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Asian American Communities Correspondent
More Asian Americans live in L.A. County than any other county in the U.S. The communities are varied and complex and often invisible in the mainstream media. I tell the stories of recent immigrants and families who have been here for generations to answer the question: How do you navigate the intersection of being Asian and American and what impact does that have on L.A.’s future?
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Stories by Josie Huang
Residents at Skid Row's Madison Hotel say the cheap rent has kept them off the streets. Now they're suing their landlord as conditions in the building have worsened.
Most of the candidates running for city council are against teardowns and the construction of bigger, taller houses. Longtime residents and newcomers, many from China, are split.
The county will launch the plan with $20 million in 2016, and ramp up funding each year. By the year 2020, it will spend $100 million annually on affordable housing.
The fees would be used to build and preserve low-cost apartment units in LA to keep low-income residents from becoming homeless.
Last month, the county supervisors boosted funding for the homeless by $50 million. A new proposal would channel another $100 million into low-cost housing projects.
Sec. Julian Castro came to hear from local officials about LA county's rising homeless population. Some told him they disagree with how HUD doles out federal money.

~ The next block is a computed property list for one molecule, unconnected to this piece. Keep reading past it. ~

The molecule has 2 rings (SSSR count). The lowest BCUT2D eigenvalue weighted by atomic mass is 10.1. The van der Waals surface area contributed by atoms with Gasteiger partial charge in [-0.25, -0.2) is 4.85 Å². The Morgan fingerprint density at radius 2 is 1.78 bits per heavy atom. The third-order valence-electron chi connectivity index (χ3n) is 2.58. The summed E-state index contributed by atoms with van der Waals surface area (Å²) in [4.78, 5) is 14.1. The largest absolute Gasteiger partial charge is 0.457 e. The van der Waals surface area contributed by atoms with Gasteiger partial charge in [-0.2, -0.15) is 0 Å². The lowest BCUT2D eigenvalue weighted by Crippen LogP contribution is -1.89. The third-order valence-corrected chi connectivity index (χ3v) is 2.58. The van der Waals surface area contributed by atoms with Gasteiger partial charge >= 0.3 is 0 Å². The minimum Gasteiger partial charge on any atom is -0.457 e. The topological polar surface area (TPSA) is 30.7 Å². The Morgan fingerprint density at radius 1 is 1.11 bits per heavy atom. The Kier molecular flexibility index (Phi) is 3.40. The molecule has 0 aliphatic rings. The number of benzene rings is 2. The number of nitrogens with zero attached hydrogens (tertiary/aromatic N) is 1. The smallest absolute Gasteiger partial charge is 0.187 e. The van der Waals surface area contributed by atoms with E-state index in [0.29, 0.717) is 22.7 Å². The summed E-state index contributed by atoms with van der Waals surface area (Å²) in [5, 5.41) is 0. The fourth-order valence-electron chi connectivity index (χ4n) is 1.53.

More than 300 people turned out in Little Tokyo to bash the sale of Keiro retirement and nursing homes, saying it violates a culture that venerates their elders.
Japanese-Americans who are protesting the sale say they're worried the new owner will raise rents and won't understand the cultural needs of residents.
A state law would have given landlords tax credits for retrofitting, but the governor vetoed it over the weekend. L.A. leaders say tenants and landlords will likely split the costs.
The new law gives landlords 7 years to reenforce their apartment buildings. City leaders still need to decide how the costs will be split between tenants and landlords.
The mandate would give landlords seven years to reinforce wooden apartment buildings with "soft" first floors, so they better withstand future earthquakes.
As L.A. city officials weigh new rules for short-term rentals, they'll join Hollywood-area residents tonight to get feedback. It's the second of three listening sessions.
Over the past decade, DTLA has drawn young professionals and families who now call it home. But with homelessness on the rise, some are thinking of moving out.
The city of Los Angeles is preparing to develop rules on short-term rentals and is taking public feedback at three “listening sessions” this week. The first will be held tonight at Mar Vista.
As the city works on a $100 million homelessness initiative, some are calling for faster solutions. The council will vote to declare an emergency next month.